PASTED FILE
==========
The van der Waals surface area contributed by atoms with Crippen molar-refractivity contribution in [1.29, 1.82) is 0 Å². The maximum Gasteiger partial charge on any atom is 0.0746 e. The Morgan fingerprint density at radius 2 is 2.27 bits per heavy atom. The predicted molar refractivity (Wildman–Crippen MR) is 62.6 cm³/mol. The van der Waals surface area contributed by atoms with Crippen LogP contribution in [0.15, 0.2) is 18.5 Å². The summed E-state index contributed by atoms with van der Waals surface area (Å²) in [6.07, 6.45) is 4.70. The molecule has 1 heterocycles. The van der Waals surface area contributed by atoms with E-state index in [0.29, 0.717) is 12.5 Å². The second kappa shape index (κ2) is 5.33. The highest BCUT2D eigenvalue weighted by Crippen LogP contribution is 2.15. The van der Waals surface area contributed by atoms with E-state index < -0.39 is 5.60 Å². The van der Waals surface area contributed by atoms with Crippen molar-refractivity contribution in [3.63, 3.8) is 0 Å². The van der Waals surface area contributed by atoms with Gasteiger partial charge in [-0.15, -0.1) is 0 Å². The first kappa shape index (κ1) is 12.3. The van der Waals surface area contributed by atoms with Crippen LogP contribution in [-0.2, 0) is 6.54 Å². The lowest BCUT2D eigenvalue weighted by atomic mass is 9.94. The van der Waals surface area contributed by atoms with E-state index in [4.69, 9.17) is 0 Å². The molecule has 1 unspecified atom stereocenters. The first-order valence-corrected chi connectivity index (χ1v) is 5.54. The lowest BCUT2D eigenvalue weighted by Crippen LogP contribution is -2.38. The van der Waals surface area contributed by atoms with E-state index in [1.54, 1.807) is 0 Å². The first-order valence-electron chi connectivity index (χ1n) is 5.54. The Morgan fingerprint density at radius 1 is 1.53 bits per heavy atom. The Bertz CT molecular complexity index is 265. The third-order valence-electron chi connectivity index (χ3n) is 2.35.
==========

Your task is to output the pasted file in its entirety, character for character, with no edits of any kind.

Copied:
The van der Waals surface area contributed by atoms with Crippen molar-refractivity contribution in [1.29, 1.82) is 0 Å². The maximum Gasteiger partial charge on any atom is 0.0746 e. The Morgan fingerprint density at radius 2 is 2.27 bits per heavy atom. The predicted molar refractivity (Wildman–Crippen MR) is 62.6 cm³/mol. The van der Waals surface area contributed by atoms with Crippen LogP contribution in [0.15, 0.2) is 18.5 Å². The summed E-state index contributed by atoms with van der Waals surface area (Å²) in [6.07, 6.45) is 4.70. The molecule has 1 heterocycles. The van der Waals surface area contributed by atoms with E-state index in [0.29, 0.717) is 12.5 Å². The second kappa shape index (κ2) is 5.33. The highest BCUT2D eigenvalue weighted by Crippen LogP contribution is 2.15. The van der Waals surface area contributed by atoms with E-state index < -0.39 is 5.60 Å². The van der Waals surface area contributed by atoms with Crippen molar-refractivity contribution in [3.63, 3.8) is 0 Å². The van der Waals surface area contributed by atoms with Gasteiger partial charge in [-0.15, -0.1) is 0 Å². The first kappa shape index (κ1) is 12.3. The van der Waals surface area contributed by atoms with Crippen LogP contribution in [-0.2, 0) is 6.54 Å². The lowest BCUT2D eigenvalue weighted by atomic mass is 9.94. The van der Waals surface area contributed by atoms with E-state index in [4.69, 9.17) is 0 Å². The molecule has 1 unspecified atom stereocenters. The first-order valence-corrected chi connectivity index (χ1v) is 5.54. The lowest BCUT2D eigenvalue weighted by Crippen LogP contribution is -2.38. The van der Waals surface area contributed by atoms with E-state index in [1.54, 1.807) is 0 Å². The first-order valence-electron chi connectivity index (χ1n) is 5.54. The Morgan fingerprint density at radius 1 is 1.53 bits per heavy atom. The Bertz CT molecular complexity index is 265. The third-order valence-electron chi connectivity index (χ3n) is 2.35.